New research: gays in Belarus don’t accept themselves. Dangers of internalized homophobia
The Eurasian Coalition On Male Health has conducted a social research, which has revealed that internalized homophobia increases the risk of infection by HIV. Let’s try to understand why.
Internalized homophobia means negative feelings and attitudes, which an individual has in respect of himself/herself due to his/her sexual orientation. It can be guilt, embarrassment, rejection of own homosexuality or even overt aggression against other homosexuals or yourself.
The ECOM has conducted its research in Belarus and 12 other countries, including Azerbaijan, Armenia, Georgia, Kazakhstan, Kyrgyzstan, Lithuania, Macedonia, Moldova, Russia, Tajikistan, Ukraine and Estonia.
Representatives of the MSM (men who have sex with men) group were asked to fill in an online questionnaire on Hornet dating app, dating site BlueSystem.org and other partner web-sites. In total, around 5 000 people filled in the questionnaire, 274 of them were Belarusians.
In order to identify the level of self-acceptance, respondents were asked to assess the level of personal consent with the below-mentioned statements:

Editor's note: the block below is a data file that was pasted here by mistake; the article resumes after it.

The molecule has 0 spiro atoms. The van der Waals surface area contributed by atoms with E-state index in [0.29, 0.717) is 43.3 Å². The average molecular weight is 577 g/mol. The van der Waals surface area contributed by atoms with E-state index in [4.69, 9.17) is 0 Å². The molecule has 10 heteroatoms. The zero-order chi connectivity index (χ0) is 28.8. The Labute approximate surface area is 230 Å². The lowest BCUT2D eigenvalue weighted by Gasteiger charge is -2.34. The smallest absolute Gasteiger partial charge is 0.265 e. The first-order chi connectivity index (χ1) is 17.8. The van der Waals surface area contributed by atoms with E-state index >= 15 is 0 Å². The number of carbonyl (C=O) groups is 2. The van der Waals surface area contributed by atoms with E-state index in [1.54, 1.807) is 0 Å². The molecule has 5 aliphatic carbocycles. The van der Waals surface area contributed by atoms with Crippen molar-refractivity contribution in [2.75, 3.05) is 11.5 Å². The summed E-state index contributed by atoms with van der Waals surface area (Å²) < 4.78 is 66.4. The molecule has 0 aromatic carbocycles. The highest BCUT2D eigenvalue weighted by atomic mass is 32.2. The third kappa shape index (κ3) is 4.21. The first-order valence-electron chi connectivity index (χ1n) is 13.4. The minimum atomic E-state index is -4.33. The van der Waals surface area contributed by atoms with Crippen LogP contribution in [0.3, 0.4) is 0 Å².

- I feel comfortable in gay bars;
- I easily discuss my homosexuality;
- If I could change my sexual orientation, I wouldn’t do that, etc.
If a respondent completely agreed with a statement, he marked 7 points, if he completely disagreed – 1 point.
According to the results of the research, Belarusians’ average point ranges between 4.7 and 5.8 points, which is considered to be quite a high rate. However, respondents agreed that people with the strongest internalized homophobia refused to fill in the questionnaire at all, that is why there is a certain research error.
Nevertheless, the collected data have proven a direct dependency of HIV testing on the level of self-acceptance. The higher the level of self-acceptance is, the oftener respondents are tested for HIV. Vice versa, respondents with a high level of internalized homophobia have never been tested for HIV.
*This article is produced and published with the support of the Nordic Council of Ministers, under the project “Sharing Expertise and Fostering LGBT Human Rights in Belarus”.